A bank executive chokes on a goose bone at Christmas dinner, and then finds himself in a queue at St. Peter’s turnstile. He is livid about the queue thing. The winged assistant at this turnstile sits at a white cloud desk and reads over a long scroll.
Impatient, the executive pushes past the queue and attempts to enter through the turnstile, “let me pass, don’t you know who I am?” He shouts. The turnstile is locked tight.
“I can’t seem to find your name on this scroll.” The angel replies.
“What?” He pounds his fist on the desk. “You must be looking at the wrong one. I am on the executive list.”
“Hum?” The angel flaps his wings puzzled.
“I performed many community services. Once, I gave a nickel to a homeless woman in the park, and, I gave a nickel to a food drive downtown.”
“Hum?” The angle continues to search.
“What the hell is taking so damn long? I gave a nickel to a Salvation Army Santa last Christmas. You obviously don’t know what you are doing.” The executive puffs up his chest and hovers over the angel.
“Just a minute, I’ll check upstairs.” The angel picks up a golden phone with one button on it. “Yes, says he gave nickels to charity as good works and should be let in. He had a executive golden parachute.”
“Well? Idiot. Let me talk to your boss.” The executive taps his lizard tassel loafers on the cloudbank.
“Yes, uh huh, yes, really, hee-haw, hee.” The assistant snickers and hangs up the phone. He looks up at the man and digs for something in his robe. A bag of cement lowers from above and lands on the desk between the angel and the executive.
“Here’s your parachute, and here’s your 15 cents. You can go to hell.”
I, Keith Echo, am formally issuing a challenge to all of those other human beings out there, wherever you are, whoever you are. Even though the economy appears to finally be hitting the bottom, it is still tough all over: it’s tough in the cities, tough in the suburbs, and tough on the farm. Charitable contributions are down.
Food banks, toy drives, and every other non-profit are doubly hit from recent financial machinations; one, their portfolio’s are worth less, and two, cash at their root constituent level, the consumer, is in short supply. Even if you can’t get that tax credit you have come to depend on, if you have just a few additional dollars this Holiday Season, make good use of them. Take a stand, draw a line in the sand; please donate to your favorite charity.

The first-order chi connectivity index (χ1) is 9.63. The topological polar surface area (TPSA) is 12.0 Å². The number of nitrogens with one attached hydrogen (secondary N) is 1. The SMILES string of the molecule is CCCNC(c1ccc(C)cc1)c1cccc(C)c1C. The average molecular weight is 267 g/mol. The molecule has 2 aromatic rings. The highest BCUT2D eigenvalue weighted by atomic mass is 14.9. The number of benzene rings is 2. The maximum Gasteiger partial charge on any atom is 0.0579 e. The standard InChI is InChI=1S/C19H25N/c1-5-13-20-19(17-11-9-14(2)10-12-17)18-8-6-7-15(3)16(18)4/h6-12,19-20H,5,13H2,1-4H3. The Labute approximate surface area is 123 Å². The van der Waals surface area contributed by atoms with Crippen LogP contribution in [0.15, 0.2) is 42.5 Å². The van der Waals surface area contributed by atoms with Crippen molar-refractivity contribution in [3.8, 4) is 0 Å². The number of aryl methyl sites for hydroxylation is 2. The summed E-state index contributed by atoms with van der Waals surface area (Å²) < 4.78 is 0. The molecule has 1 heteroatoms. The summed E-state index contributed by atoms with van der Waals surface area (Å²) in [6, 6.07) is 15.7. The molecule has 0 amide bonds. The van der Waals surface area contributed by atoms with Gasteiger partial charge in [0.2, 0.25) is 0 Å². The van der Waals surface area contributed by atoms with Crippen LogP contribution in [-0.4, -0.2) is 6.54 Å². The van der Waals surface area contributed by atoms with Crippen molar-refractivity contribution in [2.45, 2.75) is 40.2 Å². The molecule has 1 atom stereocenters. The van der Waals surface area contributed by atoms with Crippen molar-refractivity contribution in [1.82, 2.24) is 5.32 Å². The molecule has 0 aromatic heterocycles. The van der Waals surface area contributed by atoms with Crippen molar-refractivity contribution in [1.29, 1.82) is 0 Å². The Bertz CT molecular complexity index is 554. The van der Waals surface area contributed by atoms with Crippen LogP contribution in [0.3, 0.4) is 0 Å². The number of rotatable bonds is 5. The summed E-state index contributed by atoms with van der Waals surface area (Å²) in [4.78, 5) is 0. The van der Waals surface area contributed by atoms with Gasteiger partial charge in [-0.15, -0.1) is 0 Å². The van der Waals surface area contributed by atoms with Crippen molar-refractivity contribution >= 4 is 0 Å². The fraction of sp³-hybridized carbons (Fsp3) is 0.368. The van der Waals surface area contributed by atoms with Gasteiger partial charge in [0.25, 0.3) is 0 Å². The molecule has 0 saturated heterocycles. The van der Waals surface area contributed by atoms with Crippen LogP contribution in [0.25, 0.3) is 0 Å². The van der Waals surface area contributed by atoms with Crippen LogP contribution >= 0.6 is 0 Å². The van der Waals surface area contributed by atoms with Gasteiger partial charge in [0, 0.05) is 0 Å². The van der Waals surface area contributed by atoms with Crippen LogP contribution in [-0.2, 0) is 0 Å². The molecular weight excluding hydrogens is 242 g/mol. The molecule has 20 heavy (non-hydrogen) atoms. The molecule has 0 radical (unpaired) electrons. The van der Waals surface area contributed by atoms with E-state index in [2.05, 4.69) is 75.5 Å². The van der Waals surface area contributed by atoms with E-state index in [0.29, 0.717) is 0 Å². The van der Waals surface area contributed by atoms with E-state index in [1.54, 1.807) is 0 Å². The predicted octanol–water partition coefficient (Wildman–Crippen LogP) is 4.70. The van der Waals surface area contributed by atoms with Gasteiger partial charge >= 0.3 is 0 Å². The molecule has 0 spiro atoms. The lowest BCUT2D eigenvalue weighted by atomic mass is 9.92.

I am no different, but my favorite charity this time of year is toy drives. I don’t have any children, just nephews and nieces, but I love to play Santa. It is shallow, even a selfish, guilty pleasure to be an anonymous random Santa. I love to go out in the chaos of Christmas bedlam and root around the toy isle, filling a couple of carts with multiples of random age toys.
I buy what I or E would have liked, but no batteries required. I buy basketballs, soccer balls, footballs, Barbie dolls, games, drawing tools, books, scale automobiles, stuffed animals, whatever is new, but doesn’t require a power source. I also try to avoid violent toys, not because I wouldn’t want them, but because that is the parent’s choice. Nothing cost more than $20, which will not even pay for coffee for a month. I donate to SF Fireman’s Toy Drive, and this year, I’ve doubled my budget.
I know what it is like to wake up to a hard candy Christmas with only a donation sock from a small town fire department. We were grateful. When I was a child, we didn’t go hungry, but we didn’t always have a toy-rich Christmas. A winter coat or socks and underwear were fine. My Dad was a teacher and my mom worked in a catalog store warehouse; there were three children, all a year apart. We had a modern aluminum tree and light wheel, not because it was high fashion, my mom got it for a song at the store’s bargain-attic with an employee discount. It was less expensive over the lean years.
I will never forget those visits to the local firehouse to sit on Santa’s lap, and the stockings the firemen would hand out. Usually it was packed with oranges, apples, pecans, hard candy, and a dime store toy, a Matchbox car or jump rope and jacks. The hood and doors on my green ’67 Pontiac Cougar Matchbox opened, and it could become a jet, a flying car for the superhero of my imagination or my Dad’s.
Please, this year even if the 401k is not doing well, or the company had to hold back raises, or you are unemployed, try to find that $50, $20, $10, $5, even $1 dollar donation, whatever you can afford. It doesn’t have to be large, even a small amount can go a long way to making someone’s Holiday a little brighter, a little more joyous. Our world could sure use a little more joy, and I’ll bet, you will feel it in triple.